Grover, Cole, and I used to be friends years ago (all of us in Queer Club used to be, actually), but it got complicated in middle school, and by high school, Grover had such a falling–out with me and Cole that he will now never miss an opportunity to shit–talk us. Who knows what Grover has been saying privately, because the dirty looks we get in public are constant. His bad vibes for us are so well known that all he had to do was put out a TikTok saying he’s the victim of bullying and the whole school jumped to us as suspects.

I thought that Cole and me showing up at Queer Club would smooth things over, or at least help everyone see the truth: we don’t care enough about these people to prank them.

Yet here I am, with no Cole, no Grover, and no Gretchen. Nobody but me and Em.

“Is this the L . . . GT . . . B club?” asks a small, dark–skinned Black freshman who has wandered inside the classroom. A janitor with a bushy mustache holds the door open for him.

Em perks up. “Yep!” The boy cautiously hugs his overstuffed backpack. “Well, it’s just G and T so far.” She chuckles. “I’d love a G&T.”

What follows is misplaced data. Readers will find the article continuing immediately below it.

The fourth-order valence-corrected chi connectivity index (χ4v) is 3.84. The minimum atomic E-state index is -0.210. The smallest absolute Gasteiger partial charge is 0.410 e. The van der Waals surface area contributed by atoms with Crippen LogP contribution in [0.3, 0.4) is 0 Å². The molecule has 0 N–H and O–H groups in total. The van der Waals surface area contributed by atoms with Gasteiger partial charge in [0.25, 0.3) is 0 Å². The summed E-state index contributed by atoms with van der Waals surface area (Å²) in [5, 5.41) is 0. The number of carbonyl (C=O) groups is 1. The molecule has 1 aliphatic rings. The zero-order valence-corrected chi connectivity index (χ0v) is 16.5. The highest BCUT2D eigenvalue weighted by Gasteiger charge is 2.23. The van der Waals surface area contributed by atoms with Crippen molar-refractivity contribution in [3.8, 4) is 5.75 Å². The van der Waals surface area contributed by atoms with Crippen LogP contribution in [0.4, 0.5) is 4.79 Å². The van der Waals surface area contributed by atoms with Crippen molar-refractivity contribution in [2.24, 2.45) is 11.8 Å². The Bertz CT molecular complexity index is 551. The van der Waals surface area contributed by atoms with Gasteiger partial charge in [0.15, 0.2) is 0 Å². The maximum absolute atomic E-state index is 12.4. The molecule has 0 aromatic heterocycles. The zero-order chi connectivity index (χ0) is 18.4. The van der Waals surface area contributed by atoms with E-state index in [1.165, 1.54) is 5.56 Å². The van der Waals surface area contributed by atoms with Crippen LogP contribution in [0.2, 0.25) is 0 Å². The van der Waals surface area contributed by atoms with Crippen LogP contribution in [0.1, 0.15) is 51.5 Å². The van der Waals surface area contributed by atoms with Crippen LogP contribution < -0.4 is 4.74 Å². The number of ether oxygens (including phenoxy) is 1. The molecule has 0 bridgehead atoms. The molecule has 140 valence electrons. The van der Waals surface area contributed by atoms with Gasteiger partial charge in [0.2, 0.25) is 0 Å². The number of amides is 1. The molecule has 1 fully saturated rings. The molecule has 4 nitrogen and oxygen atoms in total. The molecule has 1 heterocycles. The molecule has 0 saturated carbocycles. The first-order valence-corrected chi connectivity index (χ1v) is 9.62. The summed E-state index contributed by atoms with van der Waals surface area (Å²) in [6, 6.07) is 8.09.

I courtesy–laugh, and she can tell. Her face falters. “I’ve never had one. My mom, um . . . loves them.” She groans to herself. “Ah, God, I gotta get out of this town.”

“SAME,” I mouth to Em.

The freshman boy has already left, in—-I can only assume—-fear.

The door bursts open again, and my heart lifts. Cole Cardoso, an eighteen–year–old boy with light brown skin, a swoop of inky–black hair, and a sharply handsome face, sneaks in wearing a maroon bomber jacket over a tightly fitting white tee. A gold chain drapes over the top of his muscular chest. At the sight of him, I thrust my fists in the air victoriously. Em starts compulsively brushing her hair. Cole’s beauty can be debilitating.

“Thank God you’re here,” I moan luxuriously.

“Got behind, sorry, was running to my venting music,” Cole mutters as he slips his AirPods into their case. His tone is oddly self–conscious. He eyes Em like she’s an enemy combatant, which isn’t surprising. I dragged him back to this club, which is probably still nothing but snippy, humorless debates or news about the latest inhuman bill from our ogre congresspeople.

“I thought there were like ten people in this club?” Cole asks.

“Right?” Em laughs. “This is my second meeting.”

“Apparently, it’s down to just us three,” I say, hugging my bestie. He certainly smells like he’s been running, and his hands are bone–cold, so he must’ve been outside. Even in a desert town, February gets chilly.

Cole doesn’t sit. His sculpted eyebrows arch as he scans the room. “No one’s here?” he asks. “Byeeeee. Dearie, let’s go.”